2017 Agenda

Wednesday, June 7, 2017

8:00–9:00 a.m.

How Can We Make the Most Out of Energy Moving at the Speed of Light?

Dr. Edmund O. Schweitzer, III
President, Schweitzer Engineering Laboratories

Electric energy travels 186 miles in a millisecond. Supply meets demand nearly instantaneously over vast areas. Have we put these basic facts to work to best match our intermittent sources to the instantaneous demands of all who use electric power? We will revisit some first principles and imagine if and how we can do even better.

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9:00–10:30 a.m.

First Principles: The Foundation of Innovation

Moderator: Dr. Edmund O. Schweitzer, III
President, Schweitzer Engineering Laboratories

First principles have been at the foundation of every lasting technological and economic advancement. But what are those first principles? Can we even recognize them anymore through the guise of complexity that surrounds every process, standard, and transaction? Executives from diverse industries will discuss the fundamental principles that guide their decisions every day.

Kimberly S. Greene, Southern Company
James L. Mahoney, Koch Industries
Dr. John Tomkowiak, Washington State University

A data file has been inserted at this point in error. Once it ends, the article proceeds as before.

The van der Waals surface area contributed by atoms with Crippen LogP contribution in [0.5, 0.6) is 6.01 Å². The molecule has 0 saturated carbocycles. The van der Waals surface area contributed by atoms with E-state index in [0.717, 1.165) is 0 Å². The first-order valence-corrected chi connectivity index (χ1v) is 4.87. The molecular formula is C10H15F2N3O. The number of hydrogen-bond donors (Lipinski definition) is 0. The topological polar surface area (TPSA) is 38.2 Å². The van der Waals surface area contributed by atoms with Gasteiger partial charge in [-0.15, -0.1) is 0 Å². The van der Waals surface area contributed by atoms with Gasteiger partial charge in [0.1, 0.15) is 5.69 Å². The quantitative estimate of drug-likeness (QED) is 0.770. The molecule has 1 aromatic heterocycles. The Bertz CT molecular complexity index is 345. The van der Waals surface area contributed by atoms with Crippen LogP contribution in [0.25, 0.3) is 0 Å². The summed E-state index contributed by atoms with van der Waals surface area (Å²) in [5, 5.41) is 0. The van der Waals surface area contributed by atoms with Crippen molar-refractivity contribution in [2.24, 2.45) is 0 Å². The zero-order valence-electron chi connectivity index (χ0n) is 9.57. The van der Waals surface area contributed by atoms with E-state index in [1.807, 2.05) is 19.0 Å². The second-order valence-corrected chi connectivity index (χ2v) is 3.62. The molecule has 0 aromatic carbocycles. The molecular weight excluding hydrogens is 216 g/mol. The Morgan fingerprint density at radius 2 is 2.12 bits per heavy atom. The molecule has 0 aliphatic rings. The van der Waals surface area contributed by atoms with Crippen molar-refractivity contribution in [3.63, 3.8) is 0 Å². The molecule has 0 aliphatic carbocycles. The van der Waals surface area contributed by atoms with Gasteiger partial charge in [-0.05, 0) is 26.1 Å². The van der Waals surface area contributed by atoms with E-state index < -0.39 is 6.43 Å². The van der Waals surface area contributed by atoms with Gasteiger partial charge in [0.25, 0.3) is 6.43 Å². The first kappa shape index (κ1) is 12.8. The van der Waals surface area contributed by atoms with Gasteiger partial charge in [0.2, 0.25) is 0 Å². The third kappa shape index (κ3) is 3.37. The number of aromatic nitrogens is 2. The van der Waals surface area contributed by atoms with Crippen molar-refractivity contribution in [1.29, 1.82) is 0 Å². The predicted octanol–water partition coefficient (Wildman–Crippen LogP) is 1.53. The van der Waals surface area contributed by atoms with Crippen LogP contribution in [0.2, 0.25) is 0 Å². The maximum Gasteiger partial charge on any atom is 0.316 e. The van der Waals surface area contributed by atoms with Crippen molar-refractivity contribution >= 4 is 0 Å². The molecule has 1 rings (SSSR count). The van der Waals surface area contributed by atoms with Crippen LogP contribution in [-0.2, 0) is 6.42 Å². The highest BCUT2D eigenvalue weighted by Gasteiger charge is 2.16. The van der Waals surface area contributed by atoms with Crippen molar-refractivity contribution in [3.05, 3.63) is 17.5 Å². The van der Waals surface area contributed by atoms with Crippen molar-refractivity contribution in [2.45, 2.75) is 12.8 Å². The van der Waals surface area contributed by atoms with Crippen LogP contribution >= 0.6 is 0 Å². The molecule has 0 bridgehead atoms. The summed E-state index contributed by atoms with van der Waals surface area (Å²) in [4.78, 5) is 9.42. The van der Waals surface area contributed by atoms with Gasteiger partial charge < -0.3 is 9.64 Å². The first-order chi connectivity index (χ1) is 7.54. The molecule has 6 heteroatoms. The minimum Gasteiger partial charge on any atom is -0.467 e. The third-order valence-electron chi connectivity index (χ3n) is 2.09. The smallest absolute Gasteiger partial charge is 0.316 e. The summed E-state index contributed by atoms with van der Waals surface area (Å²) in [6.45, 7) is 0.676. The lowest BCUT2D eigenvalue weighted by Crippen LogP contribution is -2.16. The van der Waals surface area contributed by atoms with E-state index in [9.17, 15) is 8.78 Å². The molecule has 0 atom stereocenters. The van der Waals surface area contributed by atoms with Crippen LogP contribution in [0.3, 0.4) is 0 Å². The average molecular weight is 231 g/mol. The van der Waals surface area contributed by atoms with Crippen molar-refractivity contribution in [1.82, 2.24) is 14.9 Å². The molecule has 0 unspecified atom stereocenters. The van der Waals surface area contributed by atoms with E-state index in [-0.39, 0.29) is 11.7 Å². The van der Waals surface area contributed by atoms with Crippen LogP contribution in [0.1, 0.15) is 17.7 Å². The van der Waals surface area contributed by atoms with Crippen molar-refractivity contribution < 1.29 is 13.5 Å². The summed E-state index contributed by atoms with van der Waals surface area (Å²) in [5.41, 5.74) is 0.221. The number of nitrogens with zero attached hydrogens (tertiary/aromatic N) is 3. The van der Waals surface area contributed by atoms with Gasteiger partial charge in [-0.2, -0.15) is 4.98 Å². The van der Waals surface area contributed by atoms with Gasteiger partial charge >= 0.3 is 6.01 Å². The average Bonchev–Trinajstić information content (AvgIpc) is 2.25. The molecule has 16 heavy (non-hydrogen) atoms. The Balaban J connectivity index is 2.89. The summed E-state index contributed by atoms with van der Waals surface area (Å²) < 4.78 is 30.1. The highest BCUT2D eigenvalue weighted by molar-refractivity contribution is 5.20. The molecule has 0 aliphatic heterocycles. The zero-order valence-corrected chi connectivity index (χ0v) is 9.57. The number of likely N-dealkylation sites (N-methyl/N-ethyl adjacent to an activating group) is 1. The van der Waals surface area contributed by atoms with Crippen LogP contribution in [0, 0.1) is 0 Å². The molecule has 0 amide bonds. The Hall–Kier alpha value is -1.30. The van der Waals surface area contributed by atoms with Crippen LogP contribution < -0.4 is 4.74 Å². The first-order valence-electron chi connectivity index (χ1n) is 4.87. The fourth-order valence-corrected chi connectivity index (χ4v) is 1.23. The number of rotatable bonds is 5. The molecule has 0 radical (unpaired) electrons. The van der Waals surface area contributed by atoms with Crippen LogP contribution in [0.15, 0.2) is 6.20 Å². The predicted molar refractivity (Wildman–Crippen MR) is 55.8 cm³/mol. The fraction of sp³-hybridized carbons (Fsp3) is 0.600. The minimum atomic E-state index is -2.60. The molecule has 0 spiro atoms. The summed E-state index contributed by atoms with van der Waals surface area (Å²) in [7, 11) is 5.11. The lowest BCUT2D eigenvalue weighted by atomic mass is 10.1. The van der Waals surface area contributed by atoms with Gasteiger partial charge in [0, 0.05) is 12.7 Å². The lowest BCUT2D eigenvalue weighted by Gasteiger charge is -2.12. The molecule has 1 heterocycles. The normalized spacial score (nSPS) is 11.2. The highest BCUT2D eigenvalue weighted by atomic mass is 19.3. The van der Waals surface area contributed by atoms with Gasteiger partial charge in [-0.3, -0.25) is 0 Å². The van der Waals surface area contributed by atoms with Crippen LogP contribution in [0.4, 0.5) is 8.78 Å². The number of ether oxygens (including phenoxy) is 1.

Dr. Noel Schulz, Washington State University
Dave Whitehead, Schweitzer Engineering Laboratories

1:00–2:45 p.m.

Pushing the Limits of Modern Power Systems

Moderator: Dr. Normann Fischer
Fellow Engineer, Schweitzer Engineering Laboratories

Almost everywhere you look—in protection, control, communications—there is a push to increase performance and accuracy. But there is also a push for simplicity and resiliency. Power systems move energy at the speed of light, but how can we account for today’s quickly changing dynamics and increased sensitivity? With ultra-fast traveling-wave relays and increasingly fast switching, communications, and breakers, how should protection and control change? We will explore new methods for increasing the speed and simplicity of protection and control so that we can get the most out of our power systems.

Jonathan Sykes, Pacific Gas and Electric Company
James P. Crane, Exelon Utilities
Dr. Fritz Rettberg, TU Dortmund University
Haroon Inam, Smart Wires
Prakash Moparthi, NextEra Energy

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3:15–5:00 p.m.

Measuring the Value of Energy

Moderator: Dr. Greg Zweigle 
R&D Engineering Director, Schweitzer Engineering Laboratories

In an era of intermittent sources and distorting loads, it’s time to think through metering anew. How are we measuring the value of balanced power flows, improved power quality, availability, and resiliency? We’ll discuss new approaches to placing a value on energy that reflect today’s changing power systems.

Dr. Emanuel Bernabeu, PJM Interconnection
Dr. W. Mack Grady, Baylor University
Alex McEachern, Power Standards Lab
John H. Holmes, University of California, San Diego

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Thursday, June 8, 2017

8:00–10:00 a.m.

Engineering Communications for Demanding Power System Applications

Moderator: Rhett Smith
Senior Product Manager, Schweitzer Engineering Laboratories

Power systems are moving at the speed of light—communications need to keep up. Let’s revisit how first principles shed light on faster and more dependable communications for critical infrastructure systems.